Stawell Gold improves recoveries following flotation circuit upgrade from Outotec services
Northgate Minerals Corporation is a leading gold and copper producer with mining operations, development projects, and exploration properties in Canada and Australia. Northgate prides itself on its strong operating abilities and has gained a reputation as one of the finest operators in the business.
Northgate’s Stawell Gold mine is located alongside the town of Stawell, northwest of Ballarat in central Victoria, Australia. Stawell has a history of gold mining dating back to the mid-19th-century Victorian gold rushes. It is an underground gold mine, with a long 26-year history, having produced its two millionth ounce in March 2010.
At Stawell, one of its main aims is to achieve operational excellence. A change in production profile requiring the processing of lower grade ore at higher throughput rates solicited the need for increased recovery condition in the milling environment.
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- Northgate Minerals Corporation
- Delivery year
- Turnkey installation of 2 x Outotec TankCell® 20s within highly challenging footprint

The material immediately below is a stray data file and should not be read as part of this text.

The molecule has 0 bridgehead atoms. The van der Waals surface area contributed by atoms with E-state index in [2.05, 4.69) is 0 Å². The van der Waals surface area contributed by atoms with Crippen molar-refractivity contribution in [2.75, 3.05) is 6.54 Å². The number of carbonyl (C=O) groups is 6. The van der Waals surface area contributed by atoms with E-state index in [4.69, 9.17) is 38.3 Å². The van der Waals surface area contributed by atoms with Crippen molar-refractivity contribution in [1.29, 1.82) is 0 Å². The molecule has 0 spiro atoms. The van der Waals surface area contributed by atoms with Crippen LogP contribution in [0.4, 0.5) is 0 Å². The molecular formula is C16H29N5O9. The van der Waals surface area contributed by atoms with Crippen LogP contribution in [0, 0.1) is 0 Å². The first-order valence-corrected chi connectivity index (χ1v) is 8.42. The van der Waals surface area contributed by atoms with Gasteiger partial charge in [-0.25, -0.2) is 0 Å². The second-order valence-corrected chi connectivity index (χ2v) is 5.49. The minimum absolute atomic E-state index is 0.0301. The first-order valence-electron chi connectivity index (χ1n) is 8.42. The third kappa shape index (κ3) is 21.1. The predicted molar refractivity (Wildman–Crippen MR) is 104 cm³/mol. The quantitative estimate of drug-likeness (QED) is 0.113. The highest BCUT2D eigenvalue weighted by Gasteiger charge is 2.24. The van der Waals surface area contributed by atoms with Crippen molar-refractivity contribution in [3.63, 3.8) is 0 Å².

- Outotec Services full turnkey installation
- 2 x TankCell 20s technology
- Strong partnership approach between Stawell Gold and Outotec Services teams
- Project on time and on budget
- Increased recoveries – target 3.5%, actual 4.5%
- Payback in less than four months
- Easier operation
- Reduced maintenance costs
The original flotation circuit at Stawell consisted of a bank of eight mechanical trough cells in the rougher circuit, followed by two banks of two OK3 Outotec cells as cleaners. The feed rate to the cells was between 90–105 tph, at 50–55% solids. The overall flotation circuit was not performing at an optimal rate due to entrainment problems in the rougher cells when feed density increased from 45% to 55% solids, typically at 105 tph. In anticipation of future production levels and as part of Stawell’s focus on operational excellence, it was decided to upgrade the flotation circuit at Stawell. Since site’s test work had shown that a 12.5 m3 conditioning tank was no longer required and could be removed, the new rougher cells were to be installed in that location.
Rougher circuit optimization